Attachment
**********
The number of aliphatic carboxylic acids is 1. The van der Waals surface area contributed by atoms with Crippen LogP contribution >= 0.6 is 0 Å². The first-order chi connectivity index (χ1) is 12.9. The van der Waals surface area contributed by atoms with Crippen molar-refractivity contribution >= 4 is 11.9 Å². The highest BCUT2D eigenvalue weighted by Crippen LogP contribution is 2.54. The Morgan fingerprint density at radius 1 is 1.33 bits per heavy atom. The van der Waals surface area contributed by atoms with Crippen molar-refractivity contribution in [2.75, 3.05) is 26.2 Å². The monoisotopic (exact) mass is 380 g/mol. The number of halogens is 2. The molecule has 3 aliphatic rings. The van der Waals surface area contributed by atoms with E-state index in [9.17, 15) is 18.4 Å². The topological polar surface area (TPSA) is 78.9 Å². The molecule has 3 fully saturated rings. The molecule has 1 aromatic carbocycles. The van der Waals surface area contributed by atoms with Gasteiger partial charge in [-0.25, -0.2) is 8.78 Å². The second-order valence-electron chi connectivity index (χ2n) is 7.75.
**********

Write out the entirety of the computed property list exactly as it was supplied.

The number of aliphatic carboxylic acids is 1. The van der Waals surface area contributed by atoms with Crippen LogP contribution >= 0.6 is 0 Å². The first-order chi connectivity index (χ1) is 12.9. The van der Waals surface area contributed by atoms with Crippen molar-refractivity contribution >= 4 is 11.9 Å². The highest BCUT2D eigenvalue weighted by Crippen LogP contribution is 2.54. The Morgan fingerprint density at radius 1 is 1.33 bits per heavy atom. The van der Waals surface area contributed by atoms with Crippen molar-refractivity contribution in [2.75, 3.05) is 26.2 Å². The monoisotopic (exact) mass is 380 g/mol. The number of halogens is 2. The molecule has 3 aliphatic rings. The van der Waals surface area contributed by atoms with E-state index in [9.17, 15) is 18.4 Å². The topological polar surface area (TPSA) is 78.9 Å². The molecule has 3 fully saturated rings. The molecule has 1 aromatic carbocycles. The van der Waals surface area contributed by atoms with Gasteiger partial charge in [-0.25, -0.2) is 8.78 Å². The second-order valence-electron chi connectivity index (χ2n) is 7.75.